FICTION: The Secret Ingredient - Part One

By Drum Digital
22 March 2017

GRACE shouted at her nephew, “Oh you naughty, naughty child! Did I not tell you not to come anywhere near the kitchen today?” Mpo stared down at the floor, his eyes brimming with tears.

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“Whatever is the matter, Sis Grace?” A concerned voice echoed in the passage, then Grace’s younger sister, Sihle, slowly made her way into the kitchen in her wheelchair.

Grace was too angry to answer, as she tried to rescue her phone that had been drenched in the milk, which Mpo had spilled. On any other day, she wouldn’t have been so angry ­- but not today of all days! She needed the phone to access her recipes for the cake which she was baking for the final round of the Khumalo Bakery Glorious Cake competition. The winner would receive R150 000 as payment for the recipe which would then be exclusively owned by Khumalo Bakery. The whole nation had abuzz about this grand competition – it had been publicised on TV and on all the social networks.

“Oh dear Lord,” sighed Sihle as she saw the phone swimming in milk. “Calm down, Sis. I think if you just relax you'll remember everything.”

“I won’t! I’ve changed the quantities over and over in the past few weeks. I'll never remember what was what, and that's why I had it all saved on my phone. My best bet now is to Google some recipes, change a thing or two and then see how that goes. Please take Mpo with you so I can concentrate, I need to have a cake in 12 hours.”

Sihle and Mpo left the kitchen. Grace was really more of a mother than an aunt to Mpo, whose mother had dumped him at his father’s home before she took up a scholarship in Canada. This was after her husband, Stephen, had died in a mining accident. Grace would never forget the day the mine manager had come with the news. What pained Grace the most was that the mine only assisted with the funeral. According to an official letter, the company could offer no compensation as their investigations had revealed the cause of the accident to be “negligence and failure to adhere to safety procedures on the part of the miners”.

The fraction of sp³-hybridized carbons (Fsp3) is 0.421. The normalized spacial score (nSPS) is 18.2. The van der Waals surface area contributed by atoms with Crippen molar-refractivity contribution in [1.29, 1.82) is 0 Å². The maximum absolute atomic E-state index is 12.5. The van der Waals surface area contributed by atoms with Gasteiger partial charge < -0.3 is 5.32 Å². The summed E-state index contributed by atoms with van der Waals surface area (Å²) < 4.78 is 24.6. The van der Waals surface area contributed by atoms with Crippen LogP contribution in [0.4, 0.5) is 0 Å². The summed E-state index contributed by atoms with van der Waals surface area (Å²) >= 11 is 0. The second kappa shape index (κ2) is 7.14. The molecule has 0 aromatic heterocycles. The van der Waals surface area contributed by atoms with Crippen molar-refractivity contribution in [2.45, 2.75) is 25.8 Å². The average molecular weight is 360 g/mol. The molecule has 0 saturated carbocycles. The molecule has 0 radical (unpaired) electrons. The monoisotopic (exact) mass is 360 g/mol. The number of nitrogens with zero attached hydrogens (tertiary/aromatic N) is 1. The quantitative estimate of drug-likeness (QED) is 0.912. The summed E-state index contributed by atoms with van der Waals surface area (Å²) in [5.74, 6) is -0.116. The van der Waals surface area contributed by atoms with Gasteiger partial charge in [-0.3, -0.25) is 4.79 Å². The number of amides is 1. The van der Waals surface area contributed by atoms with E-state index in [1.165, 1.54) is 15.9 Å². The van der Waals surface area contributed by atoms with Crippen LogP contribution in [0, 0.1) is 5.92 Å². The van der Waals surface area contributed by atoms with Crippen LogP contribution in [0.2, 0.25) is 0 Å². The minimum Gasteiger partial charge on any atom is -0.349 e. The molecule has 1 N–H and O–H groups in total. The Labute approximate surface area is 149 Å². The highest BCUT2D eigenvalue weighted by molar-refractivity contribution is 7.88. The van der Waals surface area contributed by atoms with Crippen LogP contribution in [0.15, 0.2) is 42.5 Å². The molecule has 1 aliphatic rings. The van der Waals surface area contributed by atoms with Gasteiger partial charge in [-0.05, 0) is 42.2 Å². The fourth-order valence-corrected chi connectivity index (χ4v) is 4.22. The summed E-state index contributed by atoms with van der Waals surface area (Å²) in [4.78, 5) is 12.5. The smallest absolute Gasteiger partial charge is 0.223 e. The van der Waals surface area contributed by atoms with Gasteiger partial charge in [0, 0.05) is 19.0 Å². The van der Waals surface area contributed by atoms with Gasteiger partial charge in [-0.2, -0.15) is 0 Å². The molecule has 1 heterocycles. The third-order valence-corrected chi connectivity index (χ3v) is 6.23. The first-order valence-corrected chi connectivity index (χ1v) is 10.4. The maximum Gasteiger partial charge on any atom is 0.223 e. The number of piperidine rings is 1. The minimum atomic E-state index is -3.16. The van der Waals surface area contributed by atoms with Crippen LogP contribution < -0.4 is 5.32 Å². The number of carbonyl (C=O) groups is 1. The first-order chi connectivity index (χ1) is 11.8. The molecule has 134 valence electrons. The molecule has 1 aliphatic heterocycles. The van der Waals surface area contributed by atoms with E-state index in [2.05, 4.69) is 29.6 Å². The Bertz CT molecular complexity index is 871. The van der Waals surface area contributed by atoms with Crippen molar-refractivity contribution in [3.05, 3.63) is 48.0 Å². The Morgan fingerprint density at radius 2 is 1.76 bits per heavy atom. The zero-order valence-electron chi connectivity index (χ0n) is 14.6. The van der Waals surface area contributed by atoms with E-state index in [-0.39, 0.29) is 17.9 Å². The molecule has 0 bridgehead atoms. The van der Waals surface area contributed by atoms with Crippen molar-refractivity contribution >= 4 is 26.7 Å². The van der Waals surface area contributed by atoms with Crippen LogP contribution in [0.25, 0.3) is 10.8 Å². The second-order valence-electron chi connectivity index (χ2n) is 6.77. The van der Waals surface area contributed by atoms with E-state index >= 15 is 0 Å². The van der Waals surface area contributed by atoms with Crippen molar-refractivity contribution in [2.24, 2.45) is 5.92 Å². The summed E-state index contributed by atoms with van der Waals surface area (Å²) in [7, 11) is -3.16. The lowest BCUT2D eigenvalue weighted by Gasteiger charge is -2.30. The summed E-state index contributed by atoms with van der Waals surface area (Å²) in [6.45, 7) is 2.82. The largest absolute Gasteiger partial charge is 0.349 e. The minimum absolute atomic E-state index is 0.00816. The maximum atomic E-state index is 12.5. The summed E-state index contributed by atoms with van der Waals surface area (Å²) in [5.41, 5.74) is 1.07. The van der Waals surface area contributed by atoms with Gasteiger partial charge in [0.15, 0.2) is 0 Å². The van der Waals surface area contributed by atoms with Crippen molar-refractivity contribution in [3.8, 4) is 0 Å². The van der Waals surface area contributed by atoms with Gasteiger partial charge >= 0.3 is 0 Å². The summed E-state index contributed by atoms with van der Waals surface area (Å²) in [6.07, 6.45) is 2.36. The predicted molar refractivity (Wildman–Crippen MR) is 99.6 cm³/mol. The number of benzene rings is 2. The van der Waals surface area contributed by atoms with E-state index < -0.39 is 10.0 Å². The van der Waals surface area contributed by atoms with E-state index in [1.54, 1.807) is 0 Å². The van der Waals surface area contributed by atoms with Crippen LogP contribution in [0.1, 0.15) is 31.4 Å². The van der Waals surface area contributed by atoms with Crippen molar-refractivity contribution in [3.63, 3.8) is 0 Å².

So the responsibility to look after the family had fallen on Grace – who had just finished her matric and passed well. Her mother was able to find work for her as a maid in the home of her former employer’s son. She’d enjoyed working there as she had free internet access and would spend hours browsing various recipes and following various food bloggers.

She’d then practise some of the recipes on a special friend, a young man called Wesley, who supplied the ingredients – since she could never afford them herself. His kindness and love for her tasty food had led to a true friendship between them. She sometimes wondered if they could be more than friends, then dismissed the fancy, thinking, maybe in a different world. But often they would sit at the table, talk and laugh for hours after the meal had long been finished.

TRAGEDY struck the family again when her sister and mother were involved in a car accident on their way home from church. Her mother died a few days later and Sihle was left wheelchair-bound. It had been a hard time for Grace, but she’d had to be strong for the sake of Sihle and Mpo. Wesley had been a pillar of support during the nightmare.

Grace snapped herself back to reality, knowing that revising the sad facts of her life would not bake the cake. The sooner she started, the better her chances of winning and turning her life around. She decided to do a chocolate passion fruit cake. As she placed the cake in the oven, she whispered a prayer. She was so anxious; she sat on the floor next to the oven, and watched as the cake rose into a delightful dome that promised to turn out into a masterpiece – until the dome collapsed!

So Grace reverted to plan B: vanilla and strawberry cake. Immediately she got up and started to bake the second cake. This time she was too anxious to watch and decided to go outside. Her knees felt so weak she thought she was going to faint. When she returned to check on the cake, it was golden brown with delightful pink specks of strawberries. Grace gave a leap of joy and took out a skewer to test if the cake was done. But to her disappointment it was a still a runny batter in the middle.

To be continued . . .

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